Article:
Innovative treatments have recently been introduced for HER2 metastatic breast cancer patients, directly targeting the tumor without harming adjacent cells. Will a cure for cancer be discovered in the future? Dr. Noa Efrat Ben Baruch, former Head of Oncology at the Kaplan Medical Center, explains.
Breast cancer is most common among women, and although the majority of cases are diagnosed early, there is a group of patients diagnosed at the metastatic phase or whose disease recurs in a disseminated manner. Innovative treatments have recently been introduced for HER2 metastatic breast cancer patients, directly targeting the tumor without harming adjacent cells. Will metastatic breast cancer become a chronic disease in the future? What are the significant developments in treating the disease?
What is the prevalence of breast cancer?
“Approximately 5,000 women are diagnosed each year in Israel. Breast cancer is the most common cancer in Israel, although it affects about half of the population – women.”
How many women have metastatic breast cancer?
“Metastatic breast cancer is actually cancer located in the breast or lymph nodes, which has metastasized out of the breast and nodes to the bones, lungs, liver or brain. It means that the cancer has spread to the body. Between 3%-4% of women with breast cancer are diagnosed as metastatic patients. In addition, some women diagnosed with early breast cancer suffer a recurrence of the disease and develop metastatic breast cancer, despite receiving treatment. Approximately 25% of all women with breast cancer suffer from a metastatic disease.”
How is metastatic cancer detected?
“When a woman presents with a lump in her breast, she is referred to a biopsy and imaging tests. In some cases, she will undergo surgery immediately. A PET CT is usually conducted in order to determine whether the cancer has metastasized.”
Must treatment for metastatic breast cancer begin immediately?
“Breast cancer is not leukemia, where treatment is started immediately. Each cancer is treated in a reasoned manner. It is very rare that treatment must begin immediately. Patients must first undergo a biopsy to determine the tumor characteristics, because they apply to the type of treatment used. It is important to have all of the information in order to provide the patient with the best treatment for her.”
What kinds of cancer are there?
“To date, we have divided breast cancer into three types. The first is hormonal breast cancer, and it is the most common. Approximately 70% of the patients will be diagnosed with this type of cancer, and they will receive anti-hormonal medication. The second type is caused by an overexpression of the HER2 protein located in the cell membrane, and it develops into a much more malignant and treatment-resistant form of cancer. In this case, chemotherapy is less effective. The third type is triple negative breast cancer – where the tumor has no hormones and no HER2 expression. In this case, patients are given chemotherapy only.”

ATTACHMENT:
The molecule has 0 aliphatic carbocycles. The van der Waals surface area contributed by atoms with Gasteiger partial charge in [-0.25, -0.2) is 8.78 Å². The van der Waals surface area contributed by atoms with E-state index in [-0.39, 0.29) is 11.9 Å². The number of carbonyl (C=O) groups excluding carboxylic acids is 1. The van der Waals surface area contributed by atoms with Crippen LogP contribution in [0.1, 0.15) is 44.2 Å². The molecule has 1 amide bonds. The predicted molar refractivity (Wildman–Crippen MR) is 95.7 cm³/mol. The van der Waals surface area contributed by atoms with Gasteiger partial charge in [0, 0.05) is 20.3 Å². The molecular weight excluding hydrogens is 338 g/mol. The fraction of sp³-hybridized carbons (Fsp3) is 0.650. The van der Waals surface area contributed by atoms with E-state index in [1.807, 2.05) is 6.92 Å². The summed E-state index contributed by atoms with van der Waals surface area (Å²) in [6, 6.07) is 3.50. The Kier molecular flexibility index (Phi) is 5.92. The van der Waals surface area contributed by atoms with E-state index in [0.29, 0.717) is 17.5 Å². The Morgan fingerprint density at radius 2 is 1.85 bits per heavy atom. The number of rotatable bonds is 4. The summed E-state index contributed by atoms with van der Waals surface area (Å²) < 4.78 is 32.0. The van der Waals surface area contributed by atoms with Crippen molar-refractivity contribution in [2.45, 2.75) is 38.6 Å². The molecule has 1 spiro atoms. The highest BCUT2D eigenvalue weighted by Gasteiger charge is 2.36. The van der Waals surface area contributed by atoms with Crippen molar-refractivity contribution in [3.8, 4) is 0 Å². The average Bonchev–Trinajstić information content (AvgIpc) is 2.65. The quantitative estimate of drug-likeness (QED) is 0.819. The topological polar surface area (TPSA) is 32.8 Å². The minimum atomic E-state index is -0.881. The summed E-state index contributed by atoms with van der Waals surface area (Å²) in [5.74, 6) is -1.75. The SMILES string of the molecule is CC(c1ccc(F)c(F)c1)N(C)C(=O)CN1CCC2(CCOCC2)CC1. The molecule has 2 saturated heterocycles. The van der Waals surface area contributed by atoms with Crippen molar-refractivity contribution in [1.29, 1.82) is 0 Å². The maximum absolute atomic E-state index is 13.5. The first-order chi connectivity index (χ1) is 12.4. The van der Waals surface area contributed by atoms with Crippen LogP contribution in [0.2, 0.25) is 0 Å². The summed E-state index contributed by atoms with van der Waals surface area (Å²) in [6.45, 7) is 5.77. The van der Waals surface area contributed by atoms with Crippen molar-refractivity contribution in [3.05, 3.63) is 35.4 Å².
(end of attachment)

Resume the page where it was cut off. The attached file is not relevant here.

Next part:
“In the past, there were not enough effective treatments for HER2 patients, and the mortality rate was higher among women with this metastatic disease. A revolutionary finding over 20 years ago enables antibody treatment for the disease so that it can become a kind of “chronic disease.” Patients with early-stage breast cancer will undergo surgery to remove the tumor, along with chemotherapy and antibody treatments.
“An advanced generation of drugs was developed for HER2 metastatic breast cancer patients several years ago called antibody mediated chemotherapy, and there is even a new and more advanced generation acting as a “guided missile.” The treatment actually contains chemotherapy that directly targets the malignant cell and is activated only when reaching it. In other words, the chemotherapy works only on the cancerous cells. It is a true revolution with fewer side effects.”
Does HER2 have different levels of expression?
“Yes. HER2 is examined in a pathological test. The protein is viewed under a microscope, and its expression is rated by membrane intensity between 0-3. Levels 0, 1 and 2 are considered HER2-negative, and Level 3 is HER2-positive. Until now, we related only to the “negative” and “positive” descriptors. Today, we know that there are different levels of expression, and cancers with Levels 1 and 2 may have therapeutic implications. Some studies examine whether medium and low-level HER2 is significant, and there are already findings that demonstrate that such patients can indeed be treated.”
Can the body be resistant to medication?
“Yes. That is one of the greatest problems in cancer treatment and specifically in breast cancer. Women who usually respond well and over time do not develop a resistance to the treatments. If a treatment ceases to work, it probably happens in the beginning. Cancer is very smart, and it develops bypassing resistance trajectories and resistance to various drugs.”
Do you believe a cure for cancer will be found?
“Cancer is not just one disease – it is many diseases. We have a group of treatments called immunotherapy, where we teach the body’s immune system to fight the cancer. We prescribe drugs that teach the body how to identify the cancer as a foreign object, and that’s a true breakthrough, because the drugs work on many tumors, but less on breast cancer. But in principle, each tumor is unique, and it is very difficult to find just one cure.”
Should someone with metastatic breast cancer consider it a treatment for life?
“Yes, it is a permanent treatment. Metastatic breast cancer can become a chronic disease for years, but unfortunately, this is not always the case. There are many new developments that help us, but not always.”
This article was written in cooperation with AstraZeneca